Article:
Controlling the Controllables

God, grant me the serenity to accept the things I cannot change,
courage to change the things I can,
and wisdom to know the difference.

This last year in particular has highlighted many of the things which are fundamentally wrong in our society. From requiring a well-known and passionate footballer to get those in power to sit up and take notice that children were going hungry, to needing to provide meals for children in them in the first place, the stark realities of the inequalities in the society in which we live are staring us in the face. Many people too seem have done well from the horrors of the pandemic and many others continue to sit comfortably on their privilege, safe in the knowledge that little will topple them from their thrones.

Does this make me angry? Hell, yes! Do I look to do what I can to change this? Without a doubt. Have I managed to kick those in power up the backside so they realise what matters? Sadly, not as yet, however much I jump around on my tiny platform.

Having raged and railed for many years about these very things which seem to be somehow getting worse and not better, I decided instead to focus my actions on where I could make some difference in my little world.  And that has been through teaching and working in education.

Throughout my career I only worked in areas of high deprivation. The schools I often now support are often working with some of the most deprived communities in this area too. The closest I came to working in a ‘leafy school’ was a Church of England one, but the previously low intake and the shifting demographic in the area meant that this wasn’t as selective or clear cut as one might image. Most of the students came from the local estates, PP and SEND numbers were high, and they were no different in terms of the challenges they faced on a daily basis to those I worked with elsewhere. Outcomes weren’t exactly sky-high, although rising, and some missed their exams due to things like court dates, just as others did in less ‘selective’ schools I worked in. Behaviour and attitudes to learning and motivation to succeed can all seem like insurmountable problems, areas which only can be controlled by the students themselves. Especially so when you are faced with them every day. A Sisyphean task.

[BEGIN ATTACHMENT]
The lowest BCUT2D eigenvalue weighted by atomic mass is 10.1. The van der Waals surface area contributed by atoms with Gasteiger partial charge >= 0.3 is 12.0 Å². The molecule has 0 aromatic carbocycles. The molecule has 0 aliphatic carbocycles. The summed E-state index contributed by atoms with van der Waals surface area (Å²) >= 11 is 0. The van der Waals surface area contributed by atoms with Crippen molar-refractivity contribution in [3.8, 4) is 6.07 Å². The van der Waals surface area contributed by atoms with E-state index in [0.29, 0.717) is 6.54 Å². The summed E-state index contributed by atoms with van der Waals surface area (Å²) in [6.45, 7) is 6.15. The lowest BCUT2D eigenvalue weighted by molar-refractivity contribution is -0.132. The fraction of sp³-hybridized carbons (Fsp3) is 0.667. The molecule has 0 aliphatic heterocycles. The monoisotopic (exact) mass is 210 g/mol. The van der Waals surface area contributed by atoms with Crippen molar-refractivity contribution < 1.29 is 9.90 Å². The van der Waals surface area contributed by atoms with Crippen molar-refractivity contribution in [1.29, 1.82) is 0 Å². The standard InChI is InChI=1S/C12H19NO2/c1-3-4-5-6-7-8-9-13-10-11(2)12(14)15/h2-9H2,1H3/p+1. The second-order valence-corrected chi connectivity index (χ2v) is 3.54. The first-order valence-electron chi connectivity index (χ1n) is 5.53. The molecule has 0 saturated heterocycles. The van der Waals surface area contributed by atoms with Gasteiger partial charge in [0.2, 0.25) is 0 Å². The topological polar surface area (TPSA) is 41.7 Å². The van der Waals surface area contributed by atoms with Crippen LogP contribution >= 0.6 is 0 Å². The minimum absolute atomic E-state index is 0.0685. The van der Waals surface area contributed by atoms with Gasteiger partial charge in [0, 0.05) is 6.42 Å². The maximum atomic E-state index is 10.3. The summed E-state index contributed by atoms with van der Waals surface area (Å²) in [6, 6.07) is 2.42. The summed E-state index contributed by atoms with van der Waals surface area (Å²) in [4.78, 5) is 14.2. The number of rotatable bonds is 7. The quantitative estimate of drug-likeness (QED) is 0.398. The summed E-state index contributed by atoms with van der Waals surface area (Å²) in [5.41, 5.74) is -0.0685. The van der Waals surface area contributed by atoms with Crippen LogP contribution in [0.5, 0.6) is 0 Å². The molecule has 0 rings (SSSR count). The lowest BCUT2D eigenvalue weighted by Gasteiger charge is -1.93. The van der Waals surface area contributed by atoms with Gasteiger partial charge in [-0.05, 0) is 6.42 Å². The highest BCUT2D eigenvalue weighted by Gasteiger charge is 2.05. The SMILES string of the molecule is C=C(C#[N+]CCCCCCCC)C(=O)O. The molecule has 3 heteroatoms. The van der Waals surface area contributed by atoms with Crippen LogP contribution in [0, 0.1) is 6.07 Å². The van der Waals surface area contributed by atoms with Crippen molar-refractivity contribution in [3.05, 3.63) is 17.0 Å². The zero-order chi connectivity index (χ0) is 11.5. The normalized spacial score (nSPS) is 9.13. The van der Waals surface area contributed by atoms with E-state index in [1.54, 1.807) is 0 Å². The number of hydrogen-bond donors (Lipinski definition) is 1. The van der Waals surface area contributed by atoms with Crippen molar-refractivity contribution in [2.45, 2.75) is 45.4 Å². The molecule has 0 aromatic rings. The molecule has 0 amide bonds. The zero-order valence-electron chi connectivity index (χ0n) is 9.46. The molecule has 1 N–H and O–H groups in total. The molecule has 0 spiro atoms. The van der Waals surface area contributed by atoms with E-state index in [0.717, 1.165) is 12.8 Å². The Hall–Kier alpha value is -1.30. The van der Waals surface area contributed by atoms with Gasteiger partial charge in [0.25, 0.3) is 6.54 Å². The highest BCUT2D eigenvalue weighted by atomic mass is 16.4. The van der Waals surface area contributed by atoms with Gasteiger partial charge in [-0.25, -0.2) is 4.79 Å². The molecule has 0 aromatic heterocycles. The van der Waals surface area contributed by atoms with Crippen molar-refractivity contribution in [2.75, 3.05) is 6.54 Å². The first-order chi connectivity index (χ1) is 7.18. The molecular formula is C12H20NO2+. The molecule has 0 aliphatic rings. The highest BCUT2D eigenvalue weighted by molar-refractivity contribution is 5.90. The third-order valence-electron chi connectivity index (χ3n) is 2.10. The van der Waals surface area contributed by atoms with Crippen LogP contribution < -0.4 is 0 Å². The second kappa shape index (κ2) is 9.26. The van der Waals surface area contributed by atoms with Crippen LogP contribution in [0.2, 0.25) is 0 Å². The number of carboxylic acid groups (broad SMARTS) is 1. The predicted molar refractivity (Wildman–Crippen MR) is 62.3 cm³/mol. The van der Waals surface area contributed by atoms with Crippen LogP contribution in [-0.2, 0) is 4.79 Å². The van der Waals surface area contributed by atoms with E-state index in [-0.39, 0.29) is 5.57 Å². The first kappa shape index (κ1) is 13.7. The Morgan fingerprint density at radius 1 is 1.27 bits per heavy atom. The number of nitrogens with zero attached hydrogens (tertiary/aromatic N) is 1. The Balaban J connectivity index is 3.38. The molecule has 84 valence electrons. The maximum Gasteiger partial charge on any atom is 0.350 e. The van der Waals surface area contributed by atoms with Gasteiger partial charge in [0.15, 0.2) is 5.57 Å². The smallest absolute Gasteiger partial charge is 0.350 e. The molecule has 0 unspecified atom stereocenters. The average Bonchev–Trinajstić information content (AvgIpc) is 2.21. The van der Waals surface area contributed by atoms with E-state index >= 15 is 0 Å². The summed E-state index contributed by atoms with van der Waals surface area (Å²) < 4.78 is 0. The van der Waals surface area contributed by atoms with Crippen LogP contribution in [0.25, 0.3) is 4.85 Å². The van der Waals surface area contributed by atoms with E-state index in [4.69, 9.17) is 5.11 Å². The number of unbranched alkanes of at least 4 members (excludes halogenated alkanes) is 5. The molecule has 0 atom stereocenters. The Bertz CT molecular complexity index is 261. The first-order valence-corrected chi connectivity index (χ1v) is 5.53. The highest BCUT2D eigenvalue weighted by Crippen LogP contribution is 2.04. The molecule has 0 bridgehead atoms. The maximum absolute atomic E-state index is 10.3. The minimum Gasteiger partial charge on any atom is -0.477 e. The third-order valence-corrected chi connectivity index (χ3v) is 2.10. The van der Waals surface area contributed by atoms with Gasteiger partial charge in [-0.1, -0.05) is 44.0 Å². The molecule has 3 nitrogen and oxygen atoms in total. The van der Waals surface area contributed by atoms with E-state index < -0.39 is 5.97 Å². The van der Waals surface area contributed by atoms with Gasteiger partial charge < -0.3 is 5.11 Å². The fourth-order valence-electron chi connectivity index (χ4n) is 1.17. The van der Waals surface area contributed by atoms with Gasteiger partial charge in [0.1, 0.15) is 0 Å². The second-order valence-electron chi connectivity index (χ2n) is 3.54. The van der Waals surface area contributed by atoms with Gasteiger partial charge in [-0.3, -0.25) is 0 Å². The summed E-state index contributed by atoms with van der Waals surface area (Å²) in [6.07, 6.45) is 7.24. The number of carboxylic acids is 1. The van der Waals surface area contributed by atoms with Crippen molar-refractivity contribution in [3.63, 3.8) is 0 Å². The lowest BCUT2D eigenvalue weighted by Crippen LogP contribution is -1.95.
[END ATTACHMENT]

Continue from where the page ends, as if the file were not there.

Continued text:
It can be easy to become despondent about all this and start to think ‘what’s the point?’ Add to that seemingly punitive accountability measures focusing on what we, the teachers, aren’t getting right, and a sense that student outcomes are attributed to us unfairly (exam results based around norm referencing or nonsense assessment being a case in point) and we could have a perfect storm leading to a further decline in recruitment and retention. When you are constantly swimming up tide and trying to do your best with limited resources it is not surprising that even those who stick around can frequently feel at the end of their tether.